Notice how we dismiss such references, since we are enlightened (and boring) moderns. We are like Eustace Scrubb. The books we read are weak on dragons, not to mention unicorns. But this reflex dismissal remains with us when we come to Scripture, and that is truly a problem. What should matter to us fundamentally is Scripture. Again, please bear with a string of passages.

“God brought them out of Egypt; he hath as it were the strength of an unicorn” (Num. 23:22; cf. 24:8). “His glory is like the firstling of his bullock, and his horns are like the horns of unicorns: with them he shall push the people together to the ends of the earth . . .” (Dt. 33:17).

“Will the unicorn be willing to serve thee, or abide by thy crib? Canst thou bind the unicorn with his band in the furrow? or will he harrow the valleys after thee? Wilt thou trust him, because his strength is great? or wilt thou leave thy labour to him? Wilt thou believe him, that he will bring
home thy seed, and gather it into thy barn?” (Job 39:9-12).

“Save me from the lion’s mouth: for thou hast heard me from the horns of the unicorns” (Ps. 22:21). “The voice of the LORD breaketh the cedars; yea, the LORD breaketh the cedars of Lebanon. He maketh them also to skip like a calf; Lebanon and Sirion like a young unicorn” (Ps. 29:5-6).

“But my horn shalt thou exalt like the horn of an unicorn: I shall be anointed with fresh oil (Ps. 92:10).

“And the unicorns shall come down with them, and the bullocks with the bulls; and their land shall be soaked with blood, and their dust made fat with fatness” (Is. 34:7).

All these passages are translating the word re’em, for which no modern lexicographer knows (directly) the meaning. But the ancient translators of the Septuagint, centuries before Christ, translated them all with the Greek word monoceros. The Latin transliteration of this is unicorn.
So what are we to do with all this? I have not even gotten into the fact that Canaan was filled with giants, and that the people of God were commanded to be giant killers, just like Jack of beanstalk fame. Nor have I touched on the fact that Solomon colonized Central America from the port city of Eziongeber. The point in bringing all this up is not to be embarrassing. But perhaps we should want to enquire into why we are embarrassed. And when we have discovered the answer to that, then perhaps we will also have found out why no one wants to listen to our stories.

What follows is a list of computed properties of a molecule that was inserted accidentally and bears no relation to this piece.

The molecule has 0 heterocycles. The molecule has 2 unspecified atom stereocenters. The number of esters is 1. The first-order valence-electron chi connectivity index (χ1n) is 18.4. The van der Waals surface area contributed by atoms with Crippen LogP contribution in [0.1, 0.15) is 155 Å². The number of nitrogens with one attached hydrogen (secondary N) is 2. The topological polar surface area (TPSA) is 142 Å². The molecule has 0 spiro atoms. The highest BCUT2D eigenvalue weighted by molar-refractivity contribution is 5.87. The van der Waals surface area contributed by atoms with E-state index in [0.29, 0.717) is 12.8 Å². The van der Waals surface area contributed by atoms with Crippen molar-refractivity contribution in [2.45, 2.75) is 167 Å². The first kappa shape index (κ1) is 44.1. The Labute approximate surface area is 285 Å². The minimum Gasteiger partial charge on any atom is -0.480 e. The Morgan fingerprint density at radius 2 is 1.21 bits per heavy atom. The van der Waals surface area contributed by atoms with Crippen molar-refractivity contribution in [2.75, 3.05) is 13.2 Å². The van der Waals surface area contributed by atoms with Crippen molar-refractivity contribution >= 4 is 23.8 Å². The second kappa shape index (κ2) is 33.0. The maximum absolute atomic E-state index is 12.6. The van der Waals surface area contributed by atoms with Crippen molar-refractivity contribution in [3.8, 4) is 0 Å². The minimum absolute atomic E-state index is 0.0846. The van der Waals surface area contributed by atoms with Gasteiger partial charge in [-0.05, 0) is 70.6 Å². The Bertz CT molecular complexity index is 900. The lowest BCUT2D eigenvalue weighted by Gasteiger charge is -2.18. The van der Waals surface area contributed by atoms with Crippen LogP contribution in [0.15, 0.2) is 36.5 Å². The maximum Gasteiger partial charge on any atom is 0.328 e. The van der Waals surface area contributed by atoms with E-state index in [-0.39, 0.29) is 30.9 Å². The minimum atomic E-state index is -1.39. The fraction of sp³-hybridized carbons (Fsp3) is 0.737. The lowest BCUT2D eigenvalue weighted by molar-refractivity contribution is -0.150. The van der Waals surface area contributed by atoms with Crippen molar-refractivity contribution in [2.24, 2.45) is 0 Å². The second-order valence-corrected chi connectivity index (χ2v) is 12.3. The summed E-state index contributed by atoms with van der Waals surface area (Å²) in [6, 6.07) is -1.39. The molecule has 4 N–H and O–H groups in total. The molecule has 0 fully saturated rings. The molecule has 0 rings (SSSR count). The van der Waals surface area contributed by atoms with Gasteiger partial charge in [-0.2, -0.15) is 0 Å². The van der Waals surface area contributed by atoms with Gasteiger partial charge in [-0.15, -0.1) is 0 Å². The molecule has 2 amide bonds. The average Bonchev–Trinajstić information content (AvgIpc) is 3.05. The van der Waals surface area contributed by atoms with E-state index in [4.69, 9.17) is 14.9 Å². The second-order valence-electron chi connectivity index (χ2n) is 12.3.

One other point, a foundational one, needs still to be made. And this point is one which both conflict and romance (in the older sense) must also serve.

Of course, one of the most important duties a writer has is to make himself clear, and I am afraid that I might fail at just this point in what follows here. The point I am trying to make here can be thought a subtle one, but no less important for all that. We have a perennial temptation to mistake particular conventions of writing for fundamental principles. And many times, our conventions do make very good sense, but not in the way we suppose. They are the manners, the clothes, the sauces. They have to be there—but something else could be in their place. But there is something else in story which is constant.

And this thing that has the capacity to make storytelling glorious is love. Just as great teaching is loving a subject in the presence of students who are also loved, so it is with story. A man who loves the story he is telling, and loves the people he is telling it to, is a formidable bard. Something mysterious happens when story-grip sets in. One man writes a disheveled story, breaks numerous rules, and gets away with it. Another man writes a story with every hair in place, prim hands folded on the lap, and it stinks.Then someone else writes a textbook example of doing everything right, and it works anyway. Failures of story-telling are at some level a failure to love. Successes in
story-telling are examples of love triumphing.

This principle illustrates why story-telling around the dinner table works so well. Everyone there loves everyone else. And one of the daughters saw something while driving home that cracked her up. And everyone wants to hear it for that reason. “Someone we love loves this story.” But love is not a pile of sentimental goo; love is disciplined. The charity that listeners extend for the sake of
love is a charity that is answered by the story-teller, and for the same reason.

And so this is the fundamental theology of story. God so loved the world that He sent His Son. And God so loved the world that He told us the story of what He had done. And so should we.

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Last Updated on Monday, 08 March 2010 11:40